By Nick Dean
Editor in Chief
Patience may be a virtue but it is not an easily attainable one, at least not for me.
In elementary school, the same comments were written in every report card to my mom: Nick is a great student, but he finishes his work fast so he can talk or do something else.
My mom has a report card for every six week period since the second grade stored away, all repeating these same truths — “Nick likes to talk,” “Nick finishes his work early and needs to take his time to make it the best it can be” or “Nick needs to learn to be patient.”
I wish I had started training myself out of that habit when the teachers began observing my fast-paced complacency. Instead, I embraced it.
I remember trying to be the first one done with the TAAS test in the fourth grade just because it was so boring and I knew I wouldn’t fail. Sure, I could have taken my time and gotten a better grade, but I didn’t see the point.
I’ve never liked the idea of something required hanging over my head. In high school, I finished my homework for one class while sitting in the class that followed so I wouldn’t have to worry about it at home that night. Yes, I made small mistakes here and there, but I still got a decent grade on the assignment and when I got home I had everything done for the next day.
This innate mentality that completing a task as fast as possible is more important than doing it to the best of my ability has followed me to college.
And in recent years, I have set out to retrain myself in the art of producing quality work.
Now, every time I see a “dumb mistake” on an assignment, I cringe a little and think to myself “One more look through and I would have seen that.” I have had to train myself to realize that the quality of my work is worth the extra time I have to put in.
Ironically, on my trek to a more patient me, I’ve regressed to my old ways several times.
Often in times of great stress or when my guard is down, I begin to rush through class assignments or projects at work.
I look for the path most traveled and sprint down it because I trick myself into believing that simply finishing something trumps the quality of the final product. This flaw, however, doesn’t only affect my schoolwork.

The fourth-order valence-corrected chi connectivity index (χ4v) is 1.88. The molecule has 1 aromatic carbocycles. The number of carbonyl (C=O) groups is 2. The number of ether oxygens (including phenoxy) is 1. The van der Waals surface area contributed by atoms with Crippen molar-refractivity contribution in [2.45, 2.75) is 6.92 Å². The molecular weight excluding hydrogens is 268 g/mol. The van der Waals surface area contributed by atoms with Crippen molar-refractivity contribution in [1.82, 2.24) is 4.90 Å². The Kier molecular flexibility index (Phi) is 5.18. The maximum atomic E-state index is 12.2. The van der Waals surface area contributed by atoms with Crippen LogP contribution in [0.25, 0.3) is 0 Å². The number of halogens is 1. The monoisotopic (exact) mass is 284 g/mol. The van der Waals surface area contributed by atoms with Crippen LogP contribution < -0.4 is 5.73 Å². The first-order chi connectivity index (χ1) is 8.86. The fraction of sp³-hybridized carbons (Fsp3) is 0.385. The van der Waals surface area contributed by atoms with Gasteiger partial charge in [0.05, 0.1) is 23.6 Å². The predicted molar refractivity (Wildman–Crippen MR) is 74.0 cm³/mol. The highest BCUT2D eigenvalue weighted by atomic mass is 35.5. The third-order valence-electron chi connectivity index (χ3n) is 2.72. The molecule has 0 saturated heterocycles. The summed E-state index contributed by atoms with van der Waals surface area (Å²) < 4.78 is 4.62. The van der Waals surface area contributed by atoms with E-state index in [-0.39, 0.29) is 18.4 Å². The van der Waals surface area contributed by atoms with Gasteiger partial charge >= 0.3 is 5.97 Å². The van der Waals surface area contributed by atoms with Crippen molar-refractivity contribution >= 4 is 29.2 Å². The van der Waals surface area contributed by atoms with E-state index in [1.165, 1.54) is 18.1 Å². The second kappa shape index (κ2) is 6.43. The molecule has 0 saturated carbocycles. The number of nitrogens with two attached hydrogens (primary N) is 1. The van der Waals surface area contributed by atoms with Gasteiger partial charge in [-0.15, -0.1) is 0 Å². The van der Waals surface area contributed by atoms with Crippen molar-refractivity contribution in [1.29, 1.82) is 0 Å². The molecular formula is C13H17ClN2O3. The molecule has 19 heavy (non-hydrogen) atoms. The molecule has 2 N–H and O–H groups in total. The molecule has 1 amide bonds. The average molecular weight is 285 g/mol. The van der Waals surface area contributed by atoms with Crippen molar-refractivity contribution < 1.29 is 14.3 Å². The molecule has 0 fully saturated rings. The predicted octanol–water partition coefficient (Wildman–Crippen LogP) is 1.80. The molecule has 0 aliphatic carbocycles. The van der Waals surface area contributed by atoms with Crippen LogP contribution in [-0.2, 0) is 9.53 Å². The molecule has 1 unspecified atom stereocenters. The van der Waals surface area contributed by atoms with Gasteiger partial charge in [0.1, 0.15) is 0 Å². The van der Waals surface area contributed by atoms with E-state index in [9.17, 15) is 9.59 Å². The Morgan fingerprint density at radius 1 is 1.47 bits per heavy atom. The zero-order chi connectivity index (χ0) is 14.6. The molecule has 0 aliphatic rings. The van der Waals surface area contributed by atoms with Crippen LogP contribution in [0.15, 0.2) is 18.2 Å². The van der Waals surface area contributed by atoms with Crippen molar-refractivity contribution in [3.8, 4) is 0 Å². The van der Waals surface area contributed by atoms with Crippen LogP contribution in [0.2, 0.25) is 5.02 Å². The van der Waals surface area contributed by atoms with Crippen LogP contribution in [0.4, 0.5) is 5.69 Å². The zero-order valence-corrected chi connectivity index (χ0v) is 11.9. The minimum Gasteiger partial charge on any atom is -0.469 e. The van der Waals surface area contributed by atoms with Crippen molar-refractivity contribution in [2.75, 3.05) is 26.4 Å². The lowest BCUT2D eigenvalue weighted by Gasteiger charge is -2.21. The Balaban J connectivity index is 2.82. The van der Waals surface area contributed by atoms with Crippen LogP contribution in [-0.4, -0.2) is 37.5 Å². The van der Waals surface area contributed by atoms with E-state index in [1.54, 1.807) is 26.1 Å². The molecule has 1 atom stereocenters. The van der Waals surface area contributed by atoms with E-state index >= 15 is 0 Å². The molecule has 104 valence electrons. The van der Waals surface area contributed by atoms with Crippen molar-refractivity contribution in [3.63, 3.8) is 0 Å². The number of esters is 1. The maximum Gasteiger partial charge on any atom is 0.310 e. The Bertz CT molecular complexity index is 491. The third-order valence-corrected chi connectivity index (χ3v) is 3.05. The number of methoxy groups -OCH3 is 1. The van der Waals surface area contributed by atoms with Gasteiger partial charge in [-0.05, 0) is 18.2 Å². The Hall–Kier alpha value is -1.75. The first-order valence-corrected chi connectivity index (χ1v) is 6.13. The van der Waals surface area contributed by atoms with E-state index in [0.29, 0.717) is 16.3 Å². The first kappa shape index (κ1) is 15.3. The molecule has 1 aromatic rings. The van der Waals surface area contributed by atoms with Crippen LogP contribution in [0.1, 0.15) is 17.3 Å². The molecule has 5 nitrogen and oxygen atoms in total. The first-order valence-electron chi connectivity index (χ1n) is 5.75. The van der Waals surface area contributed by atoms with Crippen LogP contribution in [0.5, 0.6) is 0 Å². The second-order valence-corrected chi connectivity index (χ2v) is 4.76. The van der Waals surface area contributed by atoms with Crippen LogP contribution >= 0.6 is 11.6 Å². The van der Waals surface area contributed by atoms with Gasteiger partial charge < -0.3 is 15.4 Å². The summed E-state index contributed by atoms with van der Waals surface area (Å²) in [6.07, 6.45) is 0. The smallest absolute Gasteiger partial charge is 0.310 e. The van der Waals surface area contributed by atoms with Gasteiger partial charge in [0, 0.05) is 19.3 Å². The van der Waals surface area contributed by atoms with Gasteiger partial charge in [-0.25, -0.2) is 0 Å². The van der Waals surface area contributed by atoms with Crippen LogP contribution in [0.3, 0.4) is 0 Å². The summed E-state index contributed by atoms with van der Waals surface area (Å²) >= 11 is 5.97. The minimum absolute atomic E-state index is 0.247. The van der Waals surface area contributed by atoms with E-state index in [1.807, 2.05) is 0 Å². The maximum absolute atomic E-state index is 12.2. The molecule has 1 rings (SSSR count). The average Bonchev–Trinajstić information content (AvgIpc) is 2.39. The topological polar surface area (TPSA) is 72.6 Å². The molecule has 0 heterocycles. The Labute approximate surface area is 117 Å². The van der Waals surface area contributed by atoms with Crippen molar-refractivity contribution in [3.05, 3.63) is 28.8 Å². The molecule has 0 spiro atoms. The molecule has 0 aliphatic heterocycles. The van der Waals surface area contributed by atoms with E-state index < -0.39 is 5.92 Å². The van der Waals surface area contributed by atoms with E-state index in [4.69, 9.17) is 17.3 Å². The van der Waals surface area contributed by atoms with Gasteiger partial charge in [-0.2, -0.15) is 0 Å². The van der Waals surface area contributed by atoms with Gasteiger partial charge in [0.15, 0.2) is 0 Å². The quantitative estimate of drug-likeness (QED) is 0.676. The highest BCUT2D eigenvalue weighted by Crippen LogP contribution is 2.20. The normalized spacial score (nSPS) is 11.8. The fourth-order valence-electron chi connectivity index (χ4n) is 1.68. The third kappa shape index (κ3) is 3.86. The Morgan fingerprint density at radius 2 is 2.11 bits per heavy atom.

Unfortunately, it contradicts my faith. By that, I mean I often abandon the grace of God for a more easily understandable, secular means for attainment.
When I discovered my patience problem, I turned inward. I looked for ways to better myself, like taking extra time on projects and re-reading papers more times before the due date.
I never once thought about God’s help.
My one-dimensional view of God belittled his abilities. I lived as if I only needed God in times of great trouble — like when grief struck or hopelessness ensued — not when I needed a little adjustment to the amount of patience I had. In essence, I lived as if God’s help doesn’t exist for the “little things.” I was wrong.
Now, with years behind me, as I still continue to work on my patience issues (along with the slew of other flaws that confirm my humanity) I know where to turn. I have so much more to work on, so many more faults to recognize.
But after this long journey toward patience, from the critical report cards to the rushed class projects, I think I realized that my small goals for improvement are actually patient steps toward the final product: a quality Nick Dean.
“Count it all joy, my brothers, when you meet trials of various kinds, for you know that the testing of your faith produces steadfastness. And let steadfastness have its full effect, that you may be perfect and complete, lacking in nothing.” James 1: 2-4 (ESV)
Nick Dean is a junior journalism and political science double major from Austin. He is the editor in chief of the Lariat.